Talking Headways Podcast: A Better Measuring Stick for Transportation

Kevin DeGood of the Center for American Progress and Deron Lovaas of NRDC join the podcast this week to talk about rules proposed by U.S. DOT to measure congestion and greenhouse gas emissions. These rules matter because they’ll create new feedback loops for transportation agencies — the feds can create incentives to reduce car trips and carbon pollution if they choose. A draft released in April was not very encouraging, but the final rules could be much better.

Kevin starts us off with a look at the rulemaking process and why it matters. He helpfully explains the draft congestion measure, called “Annual Hours of Excessive Delay Per Capita,” which is quite a mouthful and, unfortunately, a car-centric way to go about measuring traffic. Kevin discusses possible alternatives to that metric, as well as the evolution of data gathering that enables better measurement of transportation projects in general.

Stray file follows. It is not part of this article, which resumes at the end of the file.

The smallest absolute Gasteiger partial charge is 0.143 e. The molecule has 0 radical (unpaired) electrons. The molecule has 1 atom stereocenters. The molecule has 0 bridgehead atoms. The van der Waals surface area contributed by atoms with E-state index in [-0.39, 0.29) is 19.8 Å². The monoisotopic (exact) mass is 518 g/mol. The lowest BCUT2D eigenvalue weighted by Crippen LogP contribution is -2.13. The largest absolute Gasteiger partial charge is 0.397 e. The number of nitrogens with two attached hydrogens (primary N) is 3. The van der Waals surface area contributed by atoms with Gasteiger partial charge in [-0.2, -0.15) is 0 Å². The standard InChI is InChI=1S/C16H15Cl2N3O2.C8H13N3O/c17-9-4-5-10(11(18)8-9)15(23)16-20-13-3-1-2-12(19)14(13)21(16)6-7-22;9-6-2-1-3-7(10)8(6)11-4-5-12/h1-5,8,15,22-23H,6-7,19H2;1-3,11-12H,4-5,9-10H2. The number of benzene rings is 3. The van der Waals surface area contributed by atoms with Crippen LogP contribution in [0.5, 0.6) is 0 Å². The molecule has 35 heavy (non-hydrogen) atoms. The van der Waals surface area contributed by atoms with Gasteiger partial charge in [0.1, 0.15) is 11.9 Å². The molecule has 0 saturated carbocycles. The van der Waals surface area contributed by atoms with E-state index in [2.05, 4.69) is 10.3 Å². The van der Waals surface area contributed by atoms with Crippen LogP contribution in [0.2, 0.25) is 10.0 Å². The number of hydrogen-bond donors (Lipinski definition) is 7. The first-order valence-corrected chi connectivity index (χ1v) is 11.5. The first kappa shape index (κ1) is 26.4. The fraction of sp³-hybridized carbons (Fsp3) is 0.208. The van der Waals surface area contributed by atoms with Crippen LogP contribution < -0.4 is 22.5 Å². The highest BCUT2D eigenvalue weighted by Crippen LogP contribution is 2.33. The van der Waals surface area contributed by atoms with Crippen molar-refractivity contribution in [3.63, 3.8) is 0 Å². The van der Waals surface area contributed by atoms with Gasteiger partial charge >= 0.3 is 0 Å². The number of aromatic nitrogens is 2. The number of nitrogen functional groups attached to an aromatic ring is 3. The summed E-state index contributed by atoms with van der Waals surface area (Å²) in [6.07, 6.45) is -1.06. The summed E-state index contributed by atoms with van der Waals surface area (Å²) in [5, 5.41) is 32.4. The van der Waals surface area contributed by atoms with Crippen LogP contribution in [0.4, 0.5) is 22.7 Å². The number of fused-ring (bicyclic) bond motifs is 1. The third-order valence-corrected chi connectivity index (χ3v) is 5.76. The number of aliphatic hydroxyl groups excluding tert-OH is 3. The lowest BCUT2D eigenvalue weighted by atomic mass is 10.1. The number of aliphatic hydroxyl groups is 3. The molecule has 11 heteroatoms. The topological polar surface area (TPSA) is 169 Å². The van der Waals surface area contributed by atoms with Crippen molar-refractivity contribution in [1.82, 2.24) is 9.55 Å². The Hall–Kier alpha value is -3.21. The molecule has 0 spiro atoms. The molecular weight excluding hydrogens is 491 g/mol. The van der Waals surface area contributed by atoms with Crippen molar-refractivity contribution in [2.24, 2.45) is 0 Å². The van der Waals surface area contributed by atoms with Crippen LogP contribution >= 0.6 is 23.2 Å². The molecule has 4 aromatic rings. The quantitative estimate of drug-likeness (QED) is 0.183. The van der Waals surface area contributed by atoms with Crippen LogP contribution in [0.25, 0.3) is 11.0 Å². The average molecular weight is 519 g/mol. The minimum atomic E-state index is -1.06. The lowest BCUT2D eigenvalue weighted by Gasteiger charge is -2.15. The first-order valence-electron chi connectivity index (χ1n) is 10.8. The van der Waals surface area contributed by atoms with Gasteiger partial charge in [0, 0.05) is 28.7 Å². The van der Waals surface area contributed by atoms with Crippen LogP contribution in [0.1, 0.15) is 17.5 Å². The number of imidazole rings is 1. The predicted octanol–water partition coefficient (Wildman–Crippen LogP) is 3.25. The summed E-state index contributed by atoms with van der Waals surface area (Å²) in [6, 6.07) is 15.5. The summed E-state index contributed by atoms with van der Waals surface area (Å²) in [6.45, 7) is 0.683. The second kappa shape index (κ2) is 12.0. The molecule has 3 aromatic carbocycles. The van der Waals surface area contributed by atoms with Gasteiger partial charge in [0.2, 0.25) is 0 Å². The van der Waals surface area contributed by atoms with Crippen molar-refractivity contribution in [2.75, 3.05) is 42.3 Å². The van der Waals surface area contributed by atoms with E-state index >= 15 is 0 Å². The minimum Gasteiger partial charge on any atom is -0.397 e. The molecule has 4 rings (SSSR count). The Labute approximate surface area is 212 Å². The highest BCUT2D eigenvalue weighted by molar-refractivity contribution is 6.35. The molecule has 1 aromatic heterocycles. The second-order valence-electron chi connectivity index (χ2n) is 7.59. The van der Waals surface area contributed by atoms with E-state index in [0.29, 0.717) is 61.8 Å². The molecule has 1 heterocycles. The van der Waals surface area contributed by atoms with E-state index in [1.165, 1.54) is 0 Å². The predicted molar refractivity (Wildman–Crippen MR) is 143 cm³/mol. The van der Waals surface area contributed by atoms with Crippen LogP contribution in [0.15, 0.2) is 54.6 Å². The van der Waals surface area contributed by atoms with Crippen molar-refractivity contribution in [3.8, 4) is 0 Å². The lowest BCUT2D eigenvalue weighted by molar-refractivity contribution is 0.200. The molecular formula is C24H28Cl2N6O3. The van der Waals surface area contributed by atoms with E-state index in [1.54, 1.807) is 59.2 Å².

In the second half of the show Deron discusses the options for measuring carbon emissions, whether from the tailpipe or the well head, and which states are already ahead of the curve in terms of addressing greenhouse gas emissions in transportation policy.

You can weigh in on the draft rules until August 20 — listen in and learn what’s at stake.

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